Wynne v. Summerland Inc.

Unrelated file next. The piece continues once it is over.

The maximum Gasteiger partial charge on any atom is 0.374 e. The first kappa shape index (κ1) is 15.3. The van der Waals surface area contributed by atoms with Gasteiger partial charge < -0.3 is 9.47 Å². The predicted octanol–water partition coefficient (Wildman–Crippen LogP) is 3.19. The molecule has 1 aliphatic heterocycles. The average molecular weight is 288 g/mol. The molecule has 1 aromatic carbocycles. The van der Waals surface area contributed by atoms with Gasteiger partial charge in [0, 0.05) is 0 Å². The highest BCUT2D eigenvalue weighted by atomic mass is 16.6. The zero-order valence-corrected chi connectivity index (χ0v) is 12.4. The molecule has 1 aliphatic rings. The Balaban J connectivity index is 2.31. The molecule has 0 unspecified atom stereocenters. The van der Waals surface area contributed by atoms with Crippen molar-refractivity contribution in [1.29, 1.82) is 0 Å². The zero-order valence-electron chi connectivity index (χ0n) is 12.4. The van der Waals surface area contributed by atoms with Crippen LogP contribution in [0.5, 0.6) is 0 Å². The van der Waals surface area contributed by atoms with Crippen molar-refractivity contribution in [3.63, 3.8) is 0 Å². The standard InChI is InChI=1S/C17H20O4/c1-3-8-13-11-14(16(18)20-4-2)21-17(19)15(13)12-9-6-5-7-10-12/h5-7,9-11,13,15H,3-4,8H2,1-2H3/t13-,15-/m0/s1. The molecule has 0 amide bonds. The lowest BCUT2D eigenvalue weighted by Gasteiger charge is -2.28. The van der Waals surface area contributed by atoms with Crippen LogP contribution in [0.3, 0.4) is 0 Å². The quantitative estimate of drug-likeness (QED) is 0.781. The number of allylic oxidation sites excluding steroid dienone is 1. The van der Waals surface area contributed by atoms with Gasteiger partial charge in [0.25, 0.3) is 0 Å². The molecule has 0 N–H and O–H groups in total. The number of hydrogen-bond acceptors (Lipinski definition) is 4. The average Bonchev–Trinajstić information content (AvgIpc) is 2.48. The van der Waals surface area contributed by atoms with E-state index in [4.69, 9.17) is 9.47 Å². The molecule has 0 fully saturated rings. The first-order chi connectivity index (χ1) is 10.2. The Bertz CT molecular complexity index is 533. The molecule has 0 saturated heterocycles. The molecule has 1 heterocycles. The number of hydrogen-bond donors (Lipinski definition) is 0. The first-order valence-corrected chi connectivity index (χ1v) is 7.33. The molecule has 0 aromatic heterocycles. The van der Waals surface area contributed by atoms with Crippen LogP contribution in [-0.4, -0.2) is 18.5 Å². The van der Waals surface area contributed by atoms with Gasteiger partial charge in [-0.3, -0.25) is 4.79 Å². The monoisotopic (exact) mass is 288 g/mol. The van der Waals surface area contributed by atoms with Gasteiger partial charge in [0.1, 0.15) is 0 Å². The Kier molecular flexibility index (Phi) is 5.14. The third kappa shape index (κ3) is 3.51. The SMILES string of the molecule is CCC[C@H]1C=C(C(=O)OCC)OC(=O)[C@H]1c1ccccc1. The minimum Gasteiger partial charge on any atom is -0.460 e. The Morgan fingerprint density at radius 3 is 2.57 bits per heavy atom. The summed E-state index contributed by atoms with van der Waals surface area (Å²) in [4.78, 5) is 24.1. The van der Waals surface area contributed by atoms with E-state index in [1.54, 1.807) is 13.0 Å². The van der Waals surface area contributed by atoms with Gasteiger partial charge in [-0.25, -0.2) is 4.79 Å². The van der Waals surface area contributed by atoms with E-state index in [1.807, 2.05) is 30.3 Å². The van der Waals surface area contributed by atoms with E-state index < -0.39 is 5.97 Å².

Although a camp president may not be legally responsible for negligence, if a minor camper is injured, a camp president who is also a camp director may be legally responsible. Allegedly, the plaintiff's decedent, 13, was injured while biking at summer camp in Kent. The plaintiff estate administrator sued the camp, the camp's president and its directors, alleging that they breached their duty to be responsible for the health of minor campers, failed to supervise and train camp counselors, failed to provide adequate instructions to campers and failed to prohibit counselors from taking campers off the premises on unsafe bicycle trips. The defendants moved for summary judgment. Regulations of Connecticut State Agencies §19-13-B27s provides, "The camp director shall be responsible at all times for the health, comfort and safety of campers." The court found that the defendant camp president is not legally responsible, in his position as president, for the alleged negligence of the corporation that operated the camp, absent evidence the corporation was his alter ego. "[T]he director of a youth camp," added the court, "functions as the chief on-site official of the camp and is charged with certain responsibilities including . . . the safety of campers." There is a genuine issue of material fact with respect to whether the defendant camp president, in his position as camp director, breached his duty and is legally responsible. Counselors testified that they informed the plaintiff's decedent at the top of the hill that the hill was steep and that she would be required to use her brakes, to control her speed. The defendants argued that the grade and contours of the road were easily seen. The court found that there was a genuine issue whether any discussion between counselors and the plaintiff's decedent at the top of the hill was sufficient to warn the plaintiff's decedent, who had not previously traveled on that route. There were genuine issues of material fact with respect to whether the steep part of the road actually could be seen from the top of the hill. The court denied the defendants' motion for summary judgment.